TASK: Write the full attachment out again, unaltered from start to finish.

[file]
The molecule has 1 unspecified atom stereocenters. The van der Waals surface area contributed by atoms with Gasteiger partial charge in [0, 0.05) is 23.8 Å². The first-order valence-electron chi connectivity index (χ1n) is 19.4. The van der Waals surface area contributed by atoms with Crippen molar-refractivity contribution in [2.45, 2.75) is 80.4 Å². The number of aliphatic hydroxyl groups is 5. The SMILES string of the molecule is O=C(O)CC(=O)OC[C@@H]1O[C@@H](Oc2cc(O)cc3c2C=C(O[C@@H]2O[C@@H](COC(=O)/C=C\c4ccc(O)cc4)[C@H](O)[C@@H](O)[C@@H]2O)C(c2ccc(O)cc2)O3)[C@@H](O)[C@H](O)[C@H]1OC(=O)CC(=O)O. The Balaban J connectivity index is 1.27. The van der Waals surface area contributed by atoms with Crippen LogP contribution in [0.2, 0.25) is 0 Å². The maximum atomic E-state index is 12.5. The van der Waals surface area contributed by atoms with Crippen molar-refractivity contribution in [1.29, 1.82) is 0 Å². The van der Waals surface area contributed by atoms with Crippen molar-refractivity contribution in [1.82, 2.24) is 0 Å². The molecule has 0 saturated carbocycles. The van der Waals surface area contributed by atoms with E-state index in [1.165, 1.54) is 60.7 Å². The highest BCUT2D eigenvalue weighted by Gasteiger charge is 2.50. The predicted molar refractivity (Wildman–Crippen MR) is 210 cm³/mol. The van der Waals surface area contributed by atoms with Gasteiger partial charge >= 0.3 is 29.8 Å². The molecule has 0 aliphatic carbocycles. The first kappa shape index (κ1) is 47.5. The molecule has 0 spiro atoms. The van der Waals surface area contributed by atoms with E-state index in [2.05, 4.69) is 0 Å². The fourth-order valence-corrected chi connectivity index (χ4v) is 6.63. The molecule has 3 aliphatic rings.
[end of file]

The molecule has 1 unspecified atom stereocenters. The van der Waals surface area contributed by atoms with Gasteiger partial charge in [0, 0.05) is 23.8 Å². The first-order valence-electron chi connectivity index (χ1n) is 19.4. The van der Waals surface area contributed by atoms with Crippen molar-refractivity contribution in [2.45, 2.75) is 80.4 Å². The number of aliphatic hydroxyl groups is 5. The SMILES string of the molecule is O=C(O)CC(=O)OC[C@@H]1O[C@@H](Oc2cc(O)cc3c2C=C(O[C@@H]2O[C@@H](COC(=O)/C=C\c4ccc(O)cc4)[C@H](O)[C@@H](O)[C@@H]2O)C(c2ccc(O)cc2)O3)[C@@H](O)[C@H](O)[C@H]1OC(=O)CC(=O)O. The Balaban J connectivity index is 1.27. The van der Waals surface area contributed by atoms with Crippen LogP contribution in [0.2, 0.25) is 0 Å². The maximum atomic E-state index is 12.5. The van der Waals surface area contributed by atoms with Crippen molar-refractivity contribution in [1.29, 1.82) is 0 Å². The van der Waals surface area contributed by atoms with Crippen molar-refractivity contribution in [1.82, 2.24) is 0 Å². The molecule has 0 saturated carbocycles. The van der Waals surface area contributed by atoms with E-state index in [1.165, 1.54) is 60.7 Å². The highest BCUT2D eigenvalue weighted by Gasteiger charge is 2.50. The predicted molar refractivity (Wildman–Crippen MR) is 210 cm³/mol. The van der Waals surface area contributed by atoms with Gasteiger partial charge >= 0.3 is 29.8 Å². The molecule has 0 aliphatic carbocycles. The first kappa shape index (κ1) is 47.5. The molecule has 0 spiro atoms. The van der Waals surface area contributed by atoms with E-state index in [2.05, 4.69) is 0 Å². The fourth-order valence-corrected chi connectivity index (χ4v) is 6.63. The molecule has 3 aliphatic rings.